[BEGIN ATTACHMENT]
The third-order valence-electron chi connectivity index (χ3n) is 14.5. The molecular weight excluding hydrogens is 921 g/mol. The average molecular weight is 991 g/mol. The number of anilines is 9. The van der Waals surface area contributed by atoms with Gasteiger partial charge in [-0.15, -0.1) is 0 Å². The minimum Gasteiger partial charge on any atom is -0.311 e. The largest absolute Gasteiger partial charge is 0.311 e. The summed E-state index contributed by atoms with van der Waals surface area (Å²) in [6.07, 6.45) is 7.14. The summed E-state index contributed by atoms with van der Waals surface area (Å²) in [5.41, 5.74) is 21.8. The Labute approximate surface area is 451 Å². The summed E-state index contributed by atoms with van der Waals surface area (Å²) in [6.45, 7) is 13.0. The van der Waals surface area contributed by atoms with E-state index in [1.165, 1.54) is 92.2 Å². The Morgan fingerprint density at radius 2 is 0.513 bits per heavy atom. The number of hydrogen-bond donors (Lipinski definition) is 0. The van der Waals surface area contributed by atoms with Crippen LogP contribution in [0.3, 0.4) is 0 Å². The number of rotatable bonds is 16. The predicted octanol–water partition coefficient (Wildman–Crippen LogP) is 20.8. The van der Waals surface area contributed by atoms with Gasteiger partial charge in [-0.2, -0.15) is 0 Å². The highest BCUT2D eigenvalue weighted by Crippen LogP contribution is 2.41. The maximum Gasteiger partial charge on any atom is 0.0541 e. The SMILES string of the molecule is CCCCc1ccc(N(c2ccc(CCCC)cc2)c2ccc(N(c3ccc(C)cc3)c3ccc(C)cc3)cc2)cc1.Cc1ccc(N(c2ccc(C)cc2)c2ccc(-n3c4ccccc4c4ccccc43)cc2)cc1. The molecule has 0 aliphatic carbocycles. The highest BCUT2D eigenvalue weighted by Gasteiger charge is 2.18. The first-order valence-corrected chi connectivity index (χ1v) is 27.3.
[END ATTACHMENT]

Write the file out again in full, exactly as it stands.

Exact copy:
The third-order valence-electron chi connectivity index (χ3n) is 14.5. The molecular weight excluding hydrogens is 921 g/mol. The average molecular weight is 991 g/mol. The number of anilines is 9. The van der Waals surface area contributed by atoms with Gasteiger partial charge in [-0.15, -0.1) is 0 Å². The minimum Gasteiger partial charge on any atom is -0.311 e. The largest absolute Gasteiger partial charge is 0.311 e. The summed E-state index contributed by atoms with van der Waals surface area (Å²) in [6.07, 6.45) is 7.14. The summed E-state index contributed by atoms with van der Waals surface area (Å²) in [5.41, 5.74) is 21.8. The Labute approximate surface area is 451 Å². The summed E-state index contributed by atoms with van der Waals surface area (Å²) in [6.45, 7) is 13.0. The van der Waals surface area contributed by atoms with E-state index in [1.165, 1.54) is 92.2 Å². The Morgan fingerprint density at radius 2 is 0.513 bits per heavy atom. The number of hydrogen-bond donors (Lipinski definition) is 0. The van der Waals surface area contributed by atoms with Crippen LogP contribution in [0.3, 0.4) is 0 Å². The number of rotatable bonds is 16. The predicted octanol–water partition coefficient (Wildman–Crippen LogP) is 20.8. The van der Waals surface area contributed by atoms with Gasteiger partial charge in [-0.2, -0.15) is 0 Å². The highest BCUT2D eigenvalue weighted by Crippen LogP contribution is 2.41. The maximum Gasteiger partial charge on any atom is 0.0541 e. The SMILES string of the molecule is CCCCc1ccc(N(c2ccc(CCCC)cc2)c2ccc(N(c3ccc(C)cc3)c3ccc(C)cc3)cc2)cc1.Cc1ccc(N(c2ccc(C)cc2)c2ccc(-n3c4ccccc4c4ccccc43)cc2)cc1. The molecule has 0 aliphatic carbocycles. The highest BCUT2D eigenvalue weighted by Gasteiger charge is 2.18. The first-order valence-corrected chi connectivity index (χ1v) is 27.3.